By the way, the full six-hour sitting of the House of Representatives yesterday (April 28) can be viewed on the Public Broadcasting Corporation of Jamaica (PBCJ) YouTube page here. The Prime Minister did not set an example by wearing a mask. You will find his comments, beginning at 4:27 on the PBCJ video. His remarks included a “plug” for the controversial National ID policy (NIDS), which is back on the front burner.
Footnote: What about the most vulnerable populations, many of whom are at this point extremely nervous, following instructions to wear masks, wash our hands, practice social distancing, and stay home? Do they get a say in the matter? What about pregnant women and senior citizens, who have to venture out occasionally for urgent business and take their lives in their hands to do so? What about our impoverished populations (especially in urban areas) who live in overcrowded conditions, without proper access to water and other amenities? Do our senior citizens, living in mostly unregistered private nursing homes, and the people who care for them, feel protected and secure at this time? This is only a footnote, because our most vulnerable populations are in the normal course of things in Jamaica – only a footnote.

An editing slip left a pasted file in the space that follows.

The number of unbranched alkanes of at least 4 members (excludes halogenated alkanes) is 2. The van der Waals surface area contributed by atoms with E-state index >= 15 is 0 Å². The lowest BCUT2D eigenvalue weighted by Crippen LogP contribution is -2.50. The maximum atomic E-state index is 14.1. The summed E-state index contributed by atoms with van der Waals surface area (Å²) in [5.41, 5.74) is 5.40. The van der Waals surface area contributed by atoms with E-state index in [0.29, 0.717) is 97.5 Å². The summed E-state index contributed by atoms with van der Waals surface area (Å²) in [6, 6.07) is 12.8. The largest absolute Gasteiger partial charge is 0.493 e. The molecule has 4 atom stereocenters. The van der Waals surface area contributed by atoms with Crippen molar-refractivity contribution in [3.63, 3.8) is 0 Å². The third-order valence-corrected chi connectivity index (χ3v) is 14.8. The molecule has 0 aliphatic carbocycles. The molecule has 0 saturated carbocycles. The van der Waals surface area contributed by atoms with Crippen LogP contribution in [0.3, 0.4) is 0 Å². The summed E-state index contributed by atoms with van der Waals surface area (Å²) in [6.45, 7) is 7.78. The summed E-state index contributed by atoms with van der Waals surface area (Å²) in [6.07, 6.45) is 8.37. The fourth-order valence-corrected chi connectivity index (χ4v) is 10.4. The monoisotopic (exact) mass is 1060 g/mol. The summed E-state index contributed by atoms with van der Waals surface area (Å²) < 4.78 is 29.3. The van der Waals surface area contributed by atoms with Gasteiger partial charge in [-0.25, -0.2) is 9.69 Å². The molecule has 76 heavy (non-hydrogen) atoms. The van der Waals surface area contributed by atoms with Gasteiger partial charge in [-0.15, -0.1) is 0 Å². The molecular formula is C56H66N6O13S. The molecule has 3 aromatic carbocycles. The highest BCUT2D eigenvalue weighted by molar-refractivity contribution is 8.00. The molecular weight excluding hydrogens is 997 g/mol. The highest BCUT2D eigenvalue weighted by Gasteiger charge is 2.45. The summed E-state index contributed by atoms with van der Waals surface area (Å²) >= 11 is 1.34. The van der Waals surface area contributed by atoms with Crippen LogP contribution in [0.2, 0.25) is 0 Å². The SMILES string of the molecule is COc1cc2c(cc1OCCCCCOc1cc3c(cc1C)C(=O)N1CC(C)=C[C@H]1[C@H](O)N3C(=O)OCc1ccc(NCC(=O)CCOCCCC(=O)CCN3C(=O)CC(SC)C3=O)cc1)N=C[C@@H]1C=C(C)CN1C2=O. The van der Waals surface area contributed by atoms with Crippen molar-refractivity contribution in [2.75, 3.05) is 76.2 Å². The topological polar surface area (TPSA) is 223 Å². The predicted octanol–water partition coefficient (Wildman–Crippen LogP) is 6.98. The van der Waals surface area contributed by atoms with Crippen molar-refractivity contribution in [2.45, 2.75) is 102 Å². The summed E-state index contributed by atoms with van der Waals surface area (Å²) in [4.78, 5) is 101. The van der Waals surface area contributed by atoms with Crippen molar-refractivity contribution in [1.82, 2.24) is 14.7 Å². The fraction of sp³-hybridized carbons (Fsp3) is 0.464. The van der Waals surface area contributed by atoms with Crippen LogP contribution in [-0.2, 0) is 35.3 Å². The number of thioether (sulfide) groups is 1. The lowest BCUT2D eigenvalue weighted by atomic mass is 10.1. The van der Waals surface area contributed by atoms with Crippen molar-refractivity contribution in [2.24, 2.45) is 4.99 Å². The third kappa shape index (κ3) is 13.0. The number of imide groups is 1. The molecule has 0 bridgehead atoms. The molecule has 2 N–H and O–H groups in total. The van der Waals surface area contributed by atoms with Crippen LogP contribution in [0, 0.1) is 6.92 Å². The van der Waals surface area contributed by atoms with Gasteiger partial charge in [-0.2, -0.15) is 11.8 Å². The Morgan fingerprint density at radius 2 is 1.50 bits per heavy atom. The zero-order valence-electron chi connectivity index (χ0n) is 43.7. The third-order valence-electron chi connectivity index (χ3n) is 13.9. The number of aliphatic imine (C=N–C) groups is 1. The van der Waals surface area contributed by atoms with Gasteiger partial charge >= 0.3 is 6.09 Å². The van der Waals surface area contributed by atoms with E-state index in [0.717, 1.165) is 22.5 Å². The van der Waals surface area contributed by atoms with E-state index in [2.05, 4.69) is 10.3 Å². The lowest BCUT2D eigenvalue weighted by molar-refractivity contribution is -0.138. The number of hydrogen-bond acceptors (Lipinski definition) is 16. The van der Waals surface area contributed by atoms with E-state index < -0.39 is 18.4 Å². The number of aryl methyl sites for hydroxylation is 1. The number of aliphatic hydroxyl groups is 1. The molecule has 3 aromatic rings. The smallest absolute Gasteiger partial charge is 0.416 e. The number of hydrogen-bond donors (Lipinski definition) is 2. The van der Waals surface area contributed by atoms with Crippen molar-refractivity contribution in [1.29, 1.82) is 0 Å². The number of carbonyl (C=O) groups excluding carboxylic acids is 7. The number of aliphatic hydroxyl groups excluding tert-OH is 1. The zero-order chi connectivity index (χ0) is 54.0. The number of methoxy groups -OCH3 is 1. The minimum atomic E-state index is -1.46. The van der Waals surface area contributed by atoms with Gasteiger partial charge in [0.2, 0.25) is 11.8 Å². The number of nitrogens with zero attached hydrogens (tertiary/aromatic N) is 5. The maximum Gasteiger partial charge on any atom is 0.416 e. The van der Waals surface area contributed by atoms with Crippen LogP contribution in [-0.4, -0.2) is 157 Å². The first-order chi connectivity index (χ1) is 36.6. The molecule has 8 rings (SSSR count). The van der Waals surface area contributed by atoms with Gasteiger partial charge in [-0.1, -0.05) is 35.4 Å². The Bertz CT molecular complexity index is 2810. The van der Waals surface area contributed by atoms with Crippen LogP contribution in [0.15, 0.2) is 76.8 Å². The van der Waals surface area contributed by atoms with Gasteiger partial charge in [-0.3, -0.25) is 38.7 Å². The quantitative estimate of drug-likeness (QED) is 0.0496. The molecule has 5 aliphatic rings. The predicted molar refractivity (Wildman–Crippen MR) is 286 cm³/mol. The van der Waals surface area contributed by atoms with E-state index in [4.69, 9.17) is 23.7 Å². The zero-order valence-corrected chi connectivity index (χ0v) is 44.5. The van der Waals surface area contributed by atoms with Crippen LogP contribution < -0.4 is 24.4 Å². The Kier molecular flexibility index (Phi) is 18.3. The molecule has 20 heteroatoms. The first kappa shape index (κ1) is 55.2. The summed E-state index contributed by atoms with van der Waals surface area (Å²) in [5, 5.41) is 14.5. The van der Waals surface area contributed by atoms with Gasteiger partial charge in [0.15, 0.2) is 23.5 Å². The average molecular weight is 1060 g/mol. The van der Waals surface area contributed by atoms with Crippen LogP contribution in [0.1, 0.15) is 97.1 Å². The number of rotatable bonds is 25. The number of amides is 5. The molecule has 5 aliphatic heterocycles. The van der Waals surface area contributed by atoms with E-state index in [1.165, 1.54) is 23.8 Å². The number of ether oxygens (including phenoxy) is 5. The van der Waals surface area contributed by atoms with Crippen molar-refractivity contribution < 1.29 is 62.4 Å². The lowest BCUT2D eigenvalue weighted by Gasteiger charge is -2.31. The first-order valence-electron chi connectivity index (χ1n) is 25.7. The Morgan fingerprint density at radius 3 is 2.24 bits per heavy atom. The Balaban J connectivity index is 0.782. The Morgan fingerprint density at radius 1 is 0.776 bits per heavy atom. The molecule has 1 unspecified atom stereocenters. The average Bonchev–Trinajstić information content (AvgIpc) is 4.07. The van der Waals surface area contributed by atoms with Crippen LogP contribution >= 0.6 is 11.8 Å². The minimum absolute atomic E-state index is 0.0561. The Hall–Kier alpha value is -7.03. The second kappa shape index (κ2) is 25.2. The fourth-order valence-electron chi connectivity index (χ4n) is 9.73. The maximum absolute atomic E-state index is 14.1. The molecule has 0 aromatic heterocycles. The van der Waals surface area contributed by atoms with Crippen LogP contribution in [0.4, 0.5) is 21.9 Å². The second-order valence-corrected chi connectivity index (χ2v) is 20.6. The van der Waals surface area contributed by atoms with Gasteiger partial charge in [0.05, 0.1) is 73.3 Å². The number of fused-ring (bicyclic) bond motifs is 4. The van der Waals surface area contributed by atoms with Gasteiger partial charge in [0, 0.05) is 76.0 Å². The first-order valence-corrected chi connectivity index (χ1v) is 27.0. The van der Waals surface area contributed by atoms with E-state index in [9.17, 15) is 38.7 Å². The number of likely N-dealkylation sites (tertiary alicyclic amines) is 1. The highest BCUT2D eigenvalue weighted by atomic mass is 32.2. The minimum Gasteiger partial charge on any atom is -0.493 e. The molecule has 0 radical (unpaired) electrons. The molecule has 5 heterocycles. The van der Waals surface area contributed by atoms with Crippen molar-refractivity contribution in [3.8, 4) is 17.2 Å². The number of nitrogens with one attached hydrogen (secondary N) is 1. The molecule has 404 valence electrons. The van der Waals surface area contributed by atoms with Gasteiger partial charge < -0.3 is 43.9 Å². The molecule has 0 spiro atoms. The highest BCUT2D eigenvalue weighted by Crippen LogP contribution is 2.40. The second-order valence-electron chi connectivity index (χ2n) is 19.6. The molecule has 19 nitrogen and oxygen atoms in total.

I would like to give the Prime Minister some unsolicited advice: Deal with the virus first. Get things under control, as the WHO suggests. Then and only then will be ready to go back to what you call the “new normal,” which I am afraid will inevitably and quickly become “business as usual.” It almost feels like business as usual now, judging from the usual busy traffic on the street where I live, but that is anecdotal of course!
If you do not deal with the virus first, the economy that you are trying to “balance” it with will collapse anyway. Let’s face it, as countries have been finding, “balancing lives and livelihoods” isn’t working too well.
Oh, the virus doesn’t care about economies. Hasn’t it proved that, across the world? Then the political and economic repercussions will begin in earnest, and we the people will suffer.